Best teeth whitening treatment: Supermarket, chemist or dentist?

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There are loads of teeth-whitening products out there with different costs and methods. It’s all a bit baffling. So, which are the best, safest and most effective?

Teeth whitening is one of the most common forms of dental treatment and can be a cheap way to improve the colour and appearance of teeth.

The practice, according to government-backed health website Health Direct, involves a bleaching chemical (hydrogen peroxide or carbamide peroxide) that soaks through the top layer of the enamel and into the dentine. It becomes lighter and the teeth look whiter.

Being treated by a dentist is more effective and safer than over-the-counter treatments, the website states.

There are many different teeth-whitening treatments on the market.
media_cameraThere are many different teeth-whitening treatments on the market.

But it can go wrong. Mum Clare Clark said she ended up with oversized lips after taking up an online offer for a $A112 at-home treatment.

Earlier this year, she told UK newspaper The Sun that the treatment left her ashamed of her appearance.

“When I woke up, I could just feel something was wrong,” she said.

“I couldn’t even look in a mirror at first, then I caught sight of myself in a window and thought, ‘Oh my God’.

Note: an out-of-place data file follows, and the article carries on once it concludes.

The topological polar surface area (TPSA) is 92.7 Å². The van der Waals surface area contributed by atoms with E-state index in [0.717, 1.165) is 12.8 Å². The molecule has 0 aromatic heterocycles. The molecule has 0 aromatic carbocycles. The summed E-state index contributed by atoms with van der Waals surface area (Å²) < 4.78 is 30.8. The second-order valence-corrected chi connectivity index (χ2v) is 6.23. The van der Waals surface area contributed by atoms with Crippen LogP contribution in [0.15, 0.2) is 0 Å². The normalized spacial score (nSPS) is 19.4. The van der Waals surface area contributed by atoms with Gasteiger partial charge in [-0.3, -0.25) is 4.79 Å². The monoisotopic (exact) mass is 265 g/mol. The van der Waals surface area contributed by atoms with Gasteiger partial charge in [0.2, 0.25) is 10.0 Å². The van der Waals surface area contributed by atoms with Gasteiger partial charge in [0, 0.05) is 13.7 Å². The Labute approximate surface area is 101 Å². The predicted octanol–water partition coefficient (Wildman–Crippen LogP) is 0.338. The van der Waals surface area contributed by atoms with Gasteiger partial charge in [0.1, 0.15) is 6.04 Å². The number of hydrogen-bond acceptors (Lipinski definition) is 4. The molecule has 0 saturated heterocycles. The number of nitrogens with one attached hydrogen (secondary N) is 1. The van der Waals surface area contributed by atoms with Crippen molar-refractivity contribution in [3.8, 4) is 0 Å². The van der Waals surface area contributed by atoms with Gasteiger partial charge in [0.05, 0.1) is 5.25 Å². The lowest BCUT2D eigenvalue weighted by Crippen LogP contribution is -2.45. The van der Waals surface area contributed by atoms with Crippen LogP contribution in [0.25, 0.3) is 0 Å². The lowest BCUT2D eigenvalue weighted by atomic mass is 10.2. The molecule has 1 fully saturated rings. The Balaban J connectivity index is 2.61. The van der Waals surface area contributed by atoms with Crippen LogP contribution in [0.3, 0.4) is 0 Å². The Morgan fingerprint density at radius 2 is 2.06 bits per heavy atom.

“I think people thought I’d had lip fillers.”

Dentists offer many teeth-whitening options. Picture: Chris Pavlich
media_cameraDentists offer many teeth-whitening options. Picture: Chris Pavlich

Casey Smiles Dental Clinic founder and dentist Dr Mohamed Massaud said there were big differences between store-bought kits and treatments from a dentist.

“Given dentists are the only people able to administer whitening gel with a high percentage of peroxide, all the products at pharmacies and supermarkets have very low concentrations of hydrogen peroxide,” Dr Massaud said.

“As a result, these products often show minimal visible results compared to the solution offered in a dental chair.”

Casey Smiles Dental Clinic founder and dentist Dr Mohamed Massaud
media_cameraCasey Smiles Dental Clinic founder and dentist Dr Mohamed Massaud

Whitening toothpaste contained a small percentage of hydrogen peroxide and the results were minimal, Dr Massaud said.

The Melbourne-based dentist added whitening toothpaste could also be more abrasive than non-whitening toothpaste and strip away enamel.

The Therapeutic Goods Administration, which administers the sale of health products, states pharmacy and supermarket-bought whitening products can contain 6 per cent or less hydrogen peroxide and 18 per cent or less carbamide peroxide.

Higher-strength whitening products can only been provided by dentists.

Professional whitening is the more effective way to achieve the best results. But it can also be more expensive.

People could experience different outcomes with various whitening products, Dr Massaud said, with older teeth requiring additional treatments to achieve the best results.

“When undertaking a regular check-up with your dentist, you can also explore ways to touch up your teeth and keep them as white as possible. Have a chat to your dentist to find out what they can offer,” he said.

Originally published as Pitfalls of picking teeth-whitening treatments

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